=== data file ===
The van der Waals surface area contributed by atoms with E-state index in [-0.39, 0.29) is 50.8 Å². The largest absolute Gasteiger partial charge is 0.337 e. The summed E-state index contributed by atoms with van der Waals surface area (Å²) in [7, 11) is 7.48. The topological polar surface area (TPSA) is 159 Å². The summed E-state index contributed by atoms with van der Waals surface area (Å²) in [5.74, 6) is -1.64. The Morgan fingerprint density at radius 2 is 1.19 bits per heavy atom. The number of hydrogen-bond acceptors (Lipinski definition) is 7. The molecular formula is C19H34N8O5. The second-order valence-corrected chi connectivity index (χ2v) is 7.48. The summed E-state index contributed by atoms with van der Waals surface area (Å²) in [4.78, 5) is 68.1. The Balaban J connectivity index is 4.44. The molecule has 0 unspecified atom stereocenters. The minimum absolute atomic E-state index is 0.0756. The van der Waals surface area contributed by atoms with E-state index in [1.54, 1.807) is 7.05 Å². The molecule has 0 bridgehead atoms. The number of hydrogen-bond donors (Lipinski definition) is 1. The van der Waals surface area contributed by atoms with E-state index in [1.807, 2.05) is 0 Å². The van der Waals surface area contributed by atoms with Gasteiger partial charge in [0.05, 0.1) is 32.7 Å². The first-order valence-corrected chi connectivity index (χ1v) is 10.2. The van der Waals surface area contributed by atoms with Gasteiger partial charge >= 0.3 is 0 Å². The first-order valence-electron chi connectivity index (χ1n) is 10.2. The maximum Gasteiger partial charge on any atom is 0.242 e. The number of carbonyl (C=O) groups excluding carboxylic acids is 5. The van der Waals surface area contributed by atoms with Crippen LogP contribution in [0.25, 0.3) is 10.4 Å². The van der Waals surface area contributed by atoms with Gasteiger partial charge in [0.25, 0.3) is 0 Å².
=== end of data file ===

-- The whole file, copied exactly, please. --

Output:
The van der Waals surface area contributed by atoms with E-state index in [-0.39, 0.29) is 50.8 Å². The largest absolute Gasteiger partial charge is 0.337 e. The summed E-state index contributed by atoms with van der Waals surface area (Å²) in [7, 11) is 7.48. The topological polar surface area (TPSA) is 159 Å². The summed E-state index contributed by atoms with van der Waals surface area (Å²) in [5.74, 6) is -1.64. The Morgan fingerprint density at radius 2 is 1.19 bits per heavy atom. The number of hydrogen-bond acceptors (Lipinski definition) is 7. The molecular formula is C19H34N8O5. The second-order valence-corrected chi connectivity index (χ2v) is 7.48. The summed E-state index contributed by atoms with van der Waals surface area (Å²) in [4.78, 5) is 68.1. The Balaban J connectivity index is 4.44. The molecule has 0 unspecified atom stereocenters. The minimum absolute atomic E-state index is 0.0756. The van der Waals surface area contributed by atoms with E-state index in [1.54, 1.807) is 7.05 Å². The molecule has 0 bridgehead atoms. The number of hydrogen-bond donors (Lipinski definition) is 1. The van der Waals surface area contributed by atoms with E-state index in [1.807, 2.05) is 0 Å². The van der Waals surface area contributed by atoms with Gasteiger partial charge in [0.05, 0.1) is 32.7 Å². The first-order valence-corrected chi connectivity index (χ1v) is 10.2. The van der Waals surface area contributed by atoms with Gasteiger partial charge >= 0.3 is 0 Å². The first-order valence-electron chi connectivity index (χ1n) is 10.2. The maximum Gasteiger partial charge on any atom is 0.242 e. The number of carbonyl (C=O) groups excluding carboxylic acids is 5. The van der Waals surface area contributed by atoms with Crippen LogP contribution in [0.25, 0.3) is 10.4 Å². The van der Waals surface area contributed by atoms with Gasteiger partial charge in [0.25, 0.3) is 0 Å².